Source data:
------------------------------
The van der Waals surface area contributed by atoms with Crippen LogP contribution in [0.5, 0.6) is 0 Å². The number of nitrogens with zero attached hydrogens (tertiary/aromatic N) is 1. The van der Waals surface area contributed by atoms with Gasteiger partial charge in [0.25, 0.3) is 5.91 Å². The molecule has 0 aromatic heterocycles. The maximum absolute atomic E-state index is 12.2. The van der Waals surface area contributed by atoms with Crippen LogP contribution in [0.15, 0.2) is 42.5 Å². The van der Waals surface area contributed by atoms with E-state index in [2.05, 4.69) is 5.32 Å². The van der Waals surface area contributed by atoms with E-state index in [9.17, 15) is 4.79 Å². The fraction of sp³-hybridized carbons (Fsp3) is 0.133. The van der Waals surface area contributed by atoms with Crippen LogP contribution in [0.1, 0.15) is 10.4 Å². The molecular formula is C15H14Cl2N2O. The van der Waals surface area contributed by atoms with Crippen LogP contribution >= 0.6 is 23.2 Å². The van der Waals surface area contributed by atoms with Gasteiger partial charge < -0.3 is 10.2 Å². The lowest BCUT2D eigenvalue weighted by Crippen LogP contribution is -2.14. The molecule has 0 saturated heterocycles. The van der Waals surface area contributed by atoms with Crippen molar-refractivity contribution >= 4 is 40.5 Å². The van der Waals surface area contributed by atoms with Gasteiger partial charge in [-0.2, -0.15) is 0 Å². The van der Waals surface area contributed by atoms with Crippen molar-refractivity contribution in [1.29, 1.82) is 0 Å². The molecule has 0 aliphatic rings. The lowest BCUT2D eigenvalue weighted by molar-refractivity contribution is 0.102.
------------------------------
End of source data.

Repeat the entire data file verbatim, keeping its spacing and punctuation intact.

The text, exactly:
The van der Waals surface area contributed by atoms with Crippen LogP contribution in [0.5, 0.6) is 0 Å². The number of nitrogens with zero attached hydrogens (tertiary/aromatic N) is 1. The van der Waals surface area contributed by atoms with Gasteiger partial charge in [0.25, 0.3) is 5.91 Å². The molecule has 0 aromatic heterocycles. The maximum absolute atomic E-state index is 12.2. The van der Waals surface area contributed by atoms with Crippen LogP contribution in [0.15, 0.2) is 42.5 Å². The van der Waals surface area contributed by atoms with E-state index in [2.05, 4.69) is 5.32 Å². The van der Waals surface area contributed by atoms with E-state index in [9.17, 15) is 4.79 Å². The fraction of sp³-hybridized carbons (Fsp3) is 0.133. The van der Waals surface area contributed by atoms with Crippen LogP contribution in [0.1, 0.15) is 10.4 Å². The molecular formula is C15H14Cl2N2O. The van der Waals surface area contributed by atoms with Crippen LogP contribution >= 0.6 is 23.2 Å². The van der Waals surface area contributed by atoms with Gasteiger partial charge < -0.3 is 10.2 Å². The lowest BCUT2D eigenvalue weighted by Crippen LogP contribution is -2.14. The molecule has 0 saturated heterocycles. The van der Waals surface area contributed by atoms with Crippen molar-refractivity contribution >= 4 is 40.5 Å². The van der Waals surface area contributed by atoms with Gasteiger partial charge in [-0.2, -0.15) is 0 Å². The van der Waals surface area contributed by atoms with Crippen molar-refractivity contribution in [1.29, 1.82) is 0 Å². The molecule has 0 aliphatic rings. The lowest BCUT2D eigenvalue weighted by molar-refractivity contribution is 0.102.